Sisters Chosen as Family Babysitters Over Brothers

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When 17-year-old Carol Pola isn’t in school or working on homework, she’s not found playing sports and enjoying free time as her brother would be, but instead at her own home, watching over her younger sister, Patience.

With a working, single mother in need of childcare assistance, Pola feels she has no choice but to step up. Her older brother, despite his capability, is discounted as an option for the family babysitter simply because he is a boy.

“I don’t get the chance to hang out with my friends, get a real job, or partake in any school sports since someone needs to watch over Patience and that someone is always me,” Pola said in an email interview from her home in West Jordan, Utah. “It would be nice to have my brother step up once in awhile so I could actually have some time to do what I want.”

The fact that Patience responds to her sister better than her brother doesn’t help the situation. “While I enjoy the extra time I get to spend with my sister, this situation has simply become unfair,” Pola said.

Pola’s situation isn’t unusual and one reason for this lack of brothers as babysitters, says , a University of Texas professor of women’s and gender studies, is the opportunity for practice.

“Children and adults develop the skills that they practice…the same is true with childcare,” Bigler said in an email interview. “If society demands that daughters but not sons practice childcare, then only daughters will get good at it, thereby becoming the only ones asked to babysit.”

By creating a pattern where only the daughters of a family are presented with this opportunity to learn, the unfairness of the situation is only intensified, but it is not the only factor: familial relationships also tend to trap these girls into the situation.

“When I am asked to babysit, even when my older brother is in the house, I say ‘yes’ because I don’t want to disappoint my parents,” said Rhiannon Tunney, 17, from Midvale, Utah. She has become the go-to babysitter for her younger brother, while her older brother is merely looked to as a last resort replacement.

Pola has also felt guilted into saying yes. “I usually just let it slide, since it’s family,” Pola said. “With my mom working so hard to provide for all of us, this is something I feel like I should do to make it a little bit easier for her, even though it makes some things less enjoyable for me.”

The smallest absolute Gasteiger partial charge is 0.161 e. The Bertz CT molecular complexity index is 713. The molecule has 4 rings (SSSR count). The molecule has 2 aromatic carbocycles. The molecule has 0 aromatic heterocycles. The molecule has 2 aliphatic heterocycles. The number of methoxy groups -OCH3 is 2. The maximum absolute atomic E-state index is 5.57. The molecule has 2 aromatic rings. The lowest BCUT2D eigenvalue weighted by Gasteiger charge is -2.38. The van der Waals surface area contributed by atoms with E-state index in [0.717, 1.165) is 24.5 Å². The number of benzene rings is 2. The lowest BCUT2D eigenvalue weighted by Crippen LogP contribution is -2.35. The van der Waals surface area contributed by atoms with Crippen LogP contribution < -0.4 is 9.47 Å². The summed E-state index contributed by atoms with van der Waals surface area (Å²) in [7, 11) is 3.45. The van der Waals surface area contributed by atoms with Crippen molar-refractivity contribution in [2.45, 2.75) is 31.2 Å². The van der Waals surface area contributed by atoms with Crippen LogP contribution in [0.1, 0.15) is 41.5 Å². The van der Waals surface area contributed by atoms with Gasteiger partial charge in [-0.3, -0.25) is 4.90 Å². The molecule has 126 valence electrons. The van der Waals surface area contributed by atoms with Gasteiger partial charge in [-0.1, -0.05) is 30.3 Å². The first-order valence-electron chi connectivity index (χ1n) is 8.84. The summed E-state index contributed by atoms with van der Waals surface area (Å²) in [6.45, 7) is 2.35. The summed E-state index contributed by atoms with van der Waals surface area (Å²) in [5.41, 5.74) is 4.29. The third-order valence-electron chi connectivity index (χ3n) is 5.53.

With neither girl comfortable to approach their parents on the matter and not receiving pay for the work, the situation’s unfairness has only been amplified.

“Boys and girls need to be given equal opportunities to develop child care skills, so they can equally contribute to the family by helping their parents,” Bigler said. “The current situation only deprives boys of necessary skills while overloading the daughters.”

With fewer than 3 percent of babysitters identified as male, according to Priceonomics, the equal opportunities Bigler speaks of are not being applied on a broader scale, much less in intermediate families.

“I never really minded having to watch my little brother, I was simply helping my parents out, but this doesn’t mean my older brother should be exempt from this responsibility,” Tunny said. “There should always be an equal amount of distribution between both genders, no matter the situation.”

  • Ruby

    This is how the majority of unpaid carers end up being women. It’s starts with toys aimed at training little girls to be mothers and it just goes on and on.

  • Grace Terry

    I am now 62 years old, but unfortunately some things have not changed ENOUGH since I was a teen. When I was in high school my mom took a job outside the home which had her leaving VERY early in the morning, before my siblings and I got out of bed. It was MY job, being the oldest girl, to wake up my OLDER brother and younger sister and be sure my brother got a hot breakfast…Often I would wake him up, start his breakfast, and then wake him up again and again to come eat his breakfast. Usually it was cold before he would haul his butt out of bed, and of course it was my fault he didn’t get a hot breakfast. This was all very stressful and NOT a good way to start my day, but it was never questioned (even by me) as to whether or not it was appropriate for me to be the one responsible for doing the things my mother would do if she had been at home. I was so well conditioned that I meekly accepted the responsibilities that in a healthier household my older brother might have fulfilled. Because he was male, he enjoyed many privileges and permissions my sister and I would not enjoy to this very day if we waited for our parents to grant them. Set me up very early for feminism, so I guess ultimately it was a good thing. I am proud to be a feminist who seeks justice for all.